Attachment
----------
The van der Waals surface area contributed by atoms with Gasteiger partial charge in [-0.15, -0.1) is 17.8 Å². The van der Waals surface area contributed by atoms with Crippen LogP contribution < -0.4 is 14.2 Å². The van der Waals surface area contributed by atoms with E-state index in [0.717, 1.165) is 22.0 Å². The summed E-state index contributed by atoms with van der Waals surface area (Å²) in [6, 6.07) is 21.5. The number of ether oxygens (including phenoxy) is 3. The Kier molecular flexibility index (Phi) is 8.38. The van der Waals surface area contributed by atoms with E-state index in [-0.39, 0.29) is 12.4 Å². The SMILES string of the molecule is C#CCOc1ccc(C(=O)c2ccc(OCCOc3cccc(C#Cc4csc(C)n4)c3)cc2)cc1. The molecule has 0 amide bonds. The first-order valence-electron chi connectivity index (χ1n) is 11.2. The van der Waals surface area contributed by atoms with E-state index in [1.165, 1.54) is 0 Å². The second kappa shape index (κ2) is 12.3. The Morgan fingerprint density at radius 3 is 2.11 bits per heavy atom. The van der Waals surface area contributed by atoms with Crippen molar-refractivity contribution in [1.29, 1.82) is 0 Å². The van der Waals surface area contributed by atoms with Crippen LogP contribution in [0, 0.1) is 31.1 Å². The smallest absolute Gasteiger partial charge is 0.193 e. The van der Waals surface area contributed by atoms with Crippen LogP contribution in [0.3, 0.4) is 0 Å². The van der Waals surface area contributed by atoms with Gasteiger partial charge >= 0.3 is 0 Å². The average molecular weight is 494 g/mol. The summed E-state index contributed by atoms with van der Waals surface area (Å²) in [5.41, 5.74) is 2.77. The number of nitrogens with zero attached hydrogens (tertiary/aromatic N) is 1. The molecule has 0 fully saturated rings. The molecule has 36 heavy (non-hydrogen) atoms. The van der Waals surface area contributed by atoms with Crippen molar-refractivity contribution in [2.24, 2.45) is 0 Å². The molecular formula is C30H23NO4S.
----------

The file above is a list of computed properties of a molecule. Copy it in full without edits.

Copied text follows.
The van der Waals surface area contributed by atoms with Gasteiger partial charge in [-0.15, -0.1) is 17.8 Å². The van der Waals surface area contributed by atoms with Crippen LogP contribution < -0.4 is 14.2 Å². The van der Waals surface area contributed by atoms with E-state index in [0.717, 1.165) is 22.0 Å². The summed E-state index contributed by atoms with van der Waals surface area (Å²) in [6, 6.07) is 21.5. The number of ether oxygens (including phenoxy) is 3. The Kier molecular flexibility index (Phi) is 8.38. The van der Waals surface area contributed by atoms with E-state index in [-0.39, 0.29) is 12.4 Å². The SMILES string of the molecule is C#CCOc1ccc(C(=O)c2ccc(OCCOc3cccc(C#Cc4csc(C)n4)c3)cc2)cc1. The molecule has 0 amide bonds. The first-order valence-electron chi connectivity index (χ1n) is 11.2. The van der Waals surface area contributed by atoms with E-state index in [1.165, 1.54) is 0 Å². The second kappa shape index (κ2) is 12.3. The Morgan fingerprint density at radius 3 is 2.11 bits per heavy atom. The van der Waals surface area contributed by atoms with Crippen molar-refractivity contribution in [1.29, 1.82) is 0 Å². The van der Waals surface area contributed by atoms with Crippen LogP contribution in [0, 0.1) is 31.1 Å². The smallest absolute Gasteiger partial charge is 0.193 e. The van der Waals surface area contributed by atoms with Crippen LogP contribution in [0.3, 0.4) is 0 Å². The van der Waals surface area contributed by atoms with Gasteiger partial charge >= 0.3 is 0 Å². The average molecular weight is 494 g/mol. The summed E-state index contributed by atoms with van der Waals surface area (Å²) in [5.41, 5.74) is 2.77. The number of nitrogens with zero attached hydrogens (tertiary/aromatic N) is 1. The molecule has 0 fully saturated rings. The molecule has 36 heavy (non-hydrogen) atoms. The van der Waals surface area contributed by atoms with Crippen molar-refractivity contribution in [2.24, 2.45) is 0 Å². The molecular formula is C30H23NO4S.